The 10 Lamest Cinematic Attempts to Make Animals Scary
Everyone knows it’s not nice to mess with Mother Nature, but there are just some animals that can never be scary, even if Mother Nature outfitted them with rotating buzzsaw claws and gave them Pat Sajak’s face. Despite this “inconvenient truth,” Hollywood has still tried to turn even the cuddliest creatures into bloodthirsty killing machines.
Source: Allied Artists
10. Attack of the Crab Monsters
It would be hard to do a list of the least threatening movie monsters without including one from the great Roger Corman. The man’s B-movie empire has cornered the market on turning giant rubber costumes into cinematic epics of bawdy badness.
Even the man who put the “cor” in “hardcore B-movie cinema” produced a horrifying vision of When Animals Attack with the 1957 black and white thriller Attack of the Crab Monsters. These larger-than-life crustaceans try to hunt down a group of stranded scientists after a nuclear bomb mutates them into gigantic killing machines. The effect, however, is less than thrilling. The only way crabs can be scary in a movie is if they are the kind that latch on to your pubes and make you scratch at your crotch until you strike bone.
Source: American International Pictures
Now you’re probably wondering how a movie can make frogs scary, a creature that’s only scary if a really sick friend hides one in your underpants and only if you’re still in them.
The truth is they aren’t and the makers of this schlocky early '70s eco-horrorfest realized this about halfway through production. Instead of turning frogs into mutant devourers of human flesh, they hire the rest of Mother Nature’s creatures to do the frogs’ bidding. The frogs don’t even really cause anyone’s death until the very end of the film when a whole swarm of them break into an old man’s house and cause him to suffer a heart attack and (ahem) “croak.” Just think, if only a hungry, overweight Frenchman was there to save him. Now there’s a Gerard Depardieu movie worth watching.
8. Beginning of the End
Director Bert I. Gordon filled the 1950’s with “horror” films about science and nature running amok against the human society that dared to toy with it. It’s a good thing that movies can’t do the same thing because films would wipe out humanity thanks to stinkers like this one.
It starred the late Peter Graves as a scientist who does battle with a swarm of giant grasshoppers that attempt to hop on Chicago until the entire city stops breathing. Special effects were hard to come by during this dark day and age of horror movie making, but even the effects in this eco-thriller are sub-standard at best. Instead of building movie miniatures to make it seem as though giant bugs were crawling up skyscrapers, he just let the little buggers walk across postcards of buildings, which would have worked if his audiences suffered from a total lack of depth perception.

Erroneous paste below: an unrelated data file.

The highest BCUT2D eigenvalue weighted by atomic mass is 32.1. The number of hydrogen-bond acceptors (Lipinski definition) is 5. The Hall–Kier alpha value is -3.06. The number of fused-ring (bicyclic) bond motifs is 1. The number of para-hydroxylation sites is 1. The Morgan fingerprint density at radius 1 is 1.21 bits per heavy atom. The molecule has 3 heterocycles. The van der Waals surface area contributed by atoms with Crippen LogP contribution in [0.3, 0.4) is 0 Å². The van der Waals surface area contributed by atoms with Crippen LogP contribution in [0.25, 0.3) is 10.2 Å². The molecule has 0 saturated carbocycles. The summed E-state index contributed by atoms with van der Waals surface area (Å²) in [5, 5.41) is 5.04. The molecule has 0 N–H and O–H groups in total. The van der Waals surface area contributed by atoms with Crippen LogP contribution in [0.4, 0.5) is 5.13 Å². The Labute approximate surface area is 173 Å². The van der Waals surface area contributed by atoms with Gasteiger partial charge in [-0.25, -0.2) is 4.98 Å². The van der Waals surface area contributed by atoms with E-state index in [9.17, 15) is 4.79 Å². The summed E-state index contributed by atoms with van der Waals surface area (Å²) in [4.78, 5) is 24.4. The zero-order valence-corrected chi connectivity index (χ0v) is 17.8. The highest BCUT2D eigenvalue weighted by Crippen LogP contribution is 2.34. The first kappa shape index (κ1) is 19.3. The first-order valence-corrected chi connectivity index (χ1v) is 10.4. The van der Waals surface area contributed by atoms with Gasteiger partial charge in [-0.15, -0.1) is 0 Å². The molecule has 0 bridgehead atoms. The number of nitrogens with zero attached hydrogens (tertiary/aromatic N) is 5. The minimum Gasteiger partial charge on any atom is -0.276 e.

7. Birdemic: Shock and Terror
Alfred Hitchcock achieved something that no movie aficionado thought could be done: he made birds absolutely terrifying. He realized that it wasn’t the act of a bird pecking some poor dolt’s eyes out that made them scary. It was the anticipation, the slow periods of waiting that made your mind think of all sorts of crazy thoughts about what they could or would do when they decided to swoop down and strike.
This newest vision of the killer bird epidemic not only fails to learn that lesson, but it fails just about every other film school lesson on the first day of the course. The acting is wooden and hollow. The plot is ludicrous, at best. And the special effects look like they were put together by the guy who failed the art school whose entrance exam requires drawing a turtle on the back of a matchbook. That, of course, only made the film one of the more popular modern midnight movie masterpieces, but it makes birds look like less of a threat than an undercooked Butterball turkey.
6. Piranha II: Flying Killers
I’ve actually got a soft spot in my heart for the original Piranha movie. Sure it’s pure B-grade horror movie schlock, but it knows it and plays up its fleshy hungry protagonists to its strengths. The sequel, however, makes me rue the day the first one was ever made.
This time, the fish have adapted to their surroundings by sprouting wings. So now they can attack the humans on the land and the sea by jumping out of the water and going right for the throat. Of course, it’s hard to make flying fish scary because the thought of such an oxymoronic animal becoming bloodthirsty is just too funny to elicit any real screams. They might as well have made a movie called Bear-Slug: The Clawing Crawler, Cow-Fish, or Plataypussy.